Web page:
The Cleveland Cavaliers' loss to the Boston Celtics showcased their fourth quarter problems.
The Cleveland Cavaliers should not have the lost to Boston Celtics on Wednesday night. Byron Scott knows it and the players know it.
The Cavaliers led throughout most of the game and were ahead by as many as 14 points before losing in the final seconds. Boston's Jeff Green provided the game-winning shot that drove a dagger into the weak confidence of the Cavaliers.
To dwindle away a comfortable lead in the fourth quarter has been a trait that has plagued the Cavs most of the season.
Byron Scott addressed losing the fourth quarter lead during the Cavs' post-game conference (via NBA.com):
I thought we stopped being aggressive. We were looking at the clock, playing not to lose the game instead of win the game. With 5:40 left in the game, we get one field goal for the rest of the game. Again, you have to be aggressive. You have to look to win. You can’t hope the clock runs out and I thought that’s what we kind of did.
Injuries are not an excuse for the Cavs. Kyrie Irving and Dion Waiters are out, but so are Boston's key players Rajon Rondo and Kevin Garnett.
What happens to the Cavs in the fourth quarter? They seem to lose confidence in themselves and do not communicate well as the clock winds down.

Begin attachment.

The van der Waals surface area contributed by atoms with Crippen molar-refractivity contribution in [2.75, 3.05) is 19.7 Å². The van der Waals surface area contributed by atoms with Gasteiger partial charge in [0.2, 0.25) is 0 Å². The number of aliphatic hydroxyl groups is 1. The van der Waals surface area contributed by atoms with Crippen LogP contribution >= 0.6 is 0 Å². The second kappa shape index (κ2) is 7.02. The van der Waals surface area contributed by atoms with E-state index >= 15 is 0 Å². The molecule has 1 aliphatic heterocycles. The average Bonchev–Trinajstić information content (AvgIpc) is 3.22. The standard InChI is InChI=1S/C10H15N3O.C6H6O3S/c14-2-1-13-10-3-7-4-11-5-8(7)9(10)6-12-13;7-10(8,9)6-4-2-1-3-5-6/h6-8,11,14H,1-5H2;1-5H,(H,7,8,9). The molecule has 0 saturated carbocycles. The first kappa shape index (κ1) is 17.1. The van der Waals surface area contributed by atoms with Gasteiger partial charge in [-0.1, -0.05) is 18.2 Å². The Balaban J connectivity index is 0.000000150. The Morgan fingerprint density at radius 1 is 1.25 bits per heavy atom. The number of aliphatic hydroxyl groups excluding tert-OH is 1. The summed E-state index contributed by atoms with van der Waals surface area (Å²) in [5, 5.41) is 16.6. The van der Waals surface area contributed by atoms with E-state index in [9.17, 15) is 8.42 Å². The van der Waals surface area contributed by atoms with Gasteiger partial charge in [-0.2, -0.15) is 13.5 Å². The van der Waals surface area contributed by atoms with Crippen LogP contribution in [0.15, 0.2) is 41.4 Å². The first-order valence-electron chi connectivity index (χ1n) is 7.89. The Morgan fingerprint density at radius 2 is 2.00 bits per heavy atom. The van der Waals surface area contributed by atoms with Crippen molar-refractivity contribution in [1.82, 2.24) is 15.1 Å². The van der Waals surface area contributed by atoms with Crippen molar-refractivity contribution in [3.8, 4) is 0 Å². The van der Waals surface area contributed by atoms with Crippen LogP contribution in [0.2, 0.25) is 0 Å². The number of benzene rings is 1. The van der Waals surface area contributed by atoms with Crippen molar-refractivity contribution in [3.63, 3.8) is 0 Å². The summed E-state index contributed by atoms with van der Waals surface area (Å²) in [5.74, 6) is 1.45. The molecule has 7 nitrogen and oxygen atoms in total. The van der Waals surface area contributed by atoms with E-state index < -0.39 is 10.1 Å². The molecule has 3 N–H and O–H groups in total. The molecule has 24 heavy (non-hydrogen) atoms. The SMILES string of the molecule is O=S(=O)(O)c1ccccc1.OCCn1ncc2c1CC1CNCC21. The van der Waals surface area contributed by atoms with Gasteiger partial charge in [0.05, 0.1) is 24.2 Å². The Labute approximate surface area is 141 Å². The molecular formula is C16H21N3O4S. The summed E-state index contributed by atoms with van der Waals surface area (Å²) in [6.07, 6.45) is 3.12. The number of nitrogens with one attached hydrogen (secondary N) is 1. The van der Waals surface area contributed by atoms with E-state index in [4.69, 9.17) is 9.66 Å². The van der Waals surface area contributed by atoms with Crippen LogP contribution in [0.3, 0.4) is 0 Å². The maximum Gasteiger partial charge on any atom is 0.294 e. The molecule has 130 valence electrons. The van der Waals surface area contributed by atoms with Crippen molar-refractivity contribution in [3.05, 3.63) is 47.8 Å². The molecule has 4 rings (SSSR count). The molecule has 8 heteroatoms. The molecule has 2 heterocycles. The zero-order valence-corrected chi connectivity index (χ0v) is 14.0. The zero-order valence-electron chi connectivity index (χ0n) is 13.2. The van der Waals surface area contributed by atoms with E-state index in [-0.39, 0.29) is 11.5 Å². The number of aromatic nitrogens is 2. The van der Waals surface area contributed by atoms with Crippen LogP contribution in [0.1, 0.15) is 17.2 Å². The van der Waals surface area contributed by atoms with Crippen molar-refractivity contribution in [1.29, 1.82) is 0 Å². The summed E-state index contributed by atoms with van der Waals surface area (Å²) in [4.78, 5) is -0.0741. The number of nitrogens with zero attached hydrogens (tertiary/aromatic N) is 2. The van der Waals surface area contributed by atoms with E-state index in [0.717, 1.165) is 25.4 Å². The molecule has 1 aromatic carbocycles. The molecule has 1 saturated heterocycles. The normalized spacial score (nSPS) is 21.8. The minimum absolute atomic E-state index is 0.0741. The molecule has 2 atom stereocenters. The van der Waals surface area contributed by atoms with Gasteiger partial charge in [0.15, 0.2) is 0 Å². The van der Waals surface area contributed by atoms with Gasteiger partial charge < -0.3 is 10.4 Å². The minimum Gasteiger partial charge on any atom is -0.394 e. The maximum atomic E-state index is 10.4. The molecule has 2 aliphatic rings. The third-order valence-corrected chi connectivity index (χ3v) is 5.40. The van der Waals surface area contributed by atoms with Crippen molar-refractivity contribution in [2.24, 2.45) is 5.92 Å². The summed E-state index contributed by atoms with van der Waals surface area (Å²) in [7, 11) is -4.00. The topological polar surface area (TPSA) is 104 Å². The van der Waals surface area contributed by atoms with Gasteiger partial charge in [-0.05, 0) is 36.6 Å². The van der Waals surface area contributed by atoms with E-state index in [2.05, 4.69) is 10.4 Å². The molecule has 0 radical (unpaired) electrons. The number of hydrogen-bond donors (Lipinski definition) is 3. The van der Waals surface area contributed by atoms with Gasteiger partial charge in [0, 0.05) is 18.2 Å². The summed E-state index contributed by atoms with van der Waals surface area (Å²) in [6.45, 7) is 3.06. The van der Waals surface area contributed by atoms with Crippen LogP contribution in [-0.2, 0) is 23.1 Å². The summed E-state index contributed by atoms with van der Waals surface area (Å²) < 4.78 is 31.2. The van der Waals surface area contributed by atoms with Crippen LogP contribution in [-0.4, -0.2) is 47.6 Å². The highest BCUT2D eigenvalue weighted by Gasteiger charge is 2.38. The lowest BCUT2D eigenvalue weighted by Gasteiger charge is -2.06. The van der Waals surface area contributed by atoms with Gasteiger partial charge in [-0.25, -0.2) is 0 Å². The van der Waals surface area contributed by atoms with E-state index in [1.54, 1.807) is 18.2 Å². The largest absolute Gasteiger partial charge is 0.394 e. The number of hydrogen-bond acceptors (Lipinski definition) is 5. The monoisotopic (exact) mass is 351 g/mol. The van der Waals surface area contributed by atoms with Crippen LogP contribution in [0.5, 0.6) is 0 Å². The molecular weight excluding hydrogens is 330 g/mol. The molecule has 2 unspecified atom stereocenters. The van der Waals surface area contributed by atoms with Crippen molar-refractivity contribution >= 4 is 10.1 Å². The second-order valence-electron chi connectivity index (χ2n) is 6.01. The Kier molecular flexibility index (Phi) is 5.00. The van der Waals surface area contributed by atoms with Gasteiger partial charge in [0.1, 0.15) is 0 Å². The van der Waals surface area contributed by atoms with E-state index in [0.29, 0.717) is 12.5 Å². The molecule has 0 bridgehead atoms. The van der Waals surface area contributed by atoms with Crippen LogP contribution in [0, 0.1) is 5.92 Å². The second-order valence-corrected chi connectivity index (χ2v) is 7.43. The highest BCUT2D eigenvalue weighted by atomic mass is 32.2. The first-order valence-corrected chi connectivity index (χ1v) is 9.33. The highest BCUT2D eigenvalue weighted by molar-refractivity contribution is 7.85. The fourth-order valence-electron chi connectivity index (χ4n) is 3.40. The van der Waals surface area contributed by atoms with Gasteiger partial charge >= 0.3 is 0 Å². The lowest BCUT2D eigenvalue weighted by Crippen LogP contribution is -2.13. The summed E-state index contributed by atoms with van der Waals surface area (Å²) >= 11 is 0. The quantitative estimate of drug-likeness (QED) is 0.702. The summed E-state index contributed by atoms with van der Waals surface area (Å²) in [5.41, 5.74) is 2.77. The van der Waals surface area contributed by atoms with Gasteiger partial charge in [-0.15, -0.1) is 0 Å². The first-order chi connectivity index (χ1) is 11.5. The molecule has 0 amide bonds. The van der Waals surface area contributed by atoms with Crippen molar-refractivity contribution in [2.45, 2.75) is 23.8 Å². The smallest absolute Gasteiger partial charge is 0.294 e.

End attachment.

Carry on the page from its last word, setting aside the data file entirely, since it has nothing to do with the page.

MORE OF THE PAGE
There were plenty of times the Cavs ran the ball down the court only to play "Hot Potato" once they got under the basket.
There were also times a Cavs player had the ball on a breakaway and cautiously laid it up only to have it roll out of the basket. Alonso Gee provided one of theses examples, and he is not a stranger to the slam dunk. Why not slam it down? Show confidence in yourself make sure the ball goes in the basket.
Poor communication is also something the Cavs have to work on. Their lack of aggression and cohesiveness were highlighted during the last 2.1 seconds of the game.
Wayne Ellignton spoke about their lack of communication during the Cavs' post-game conference, saying:
I feel like at this point, we have to hold ourselves accountable. We’re all professionals here and should all be communicating with each other and helping each other on the defensive end of the floor. I think that’s something we have to take on ourselves and we have to get better at it.
The Cavaliers need to find the answer soon to the unanswered question of why they continue to give up the game in the fourth quarter. Finding that elusive answer will not only ensure more wins, but also job security.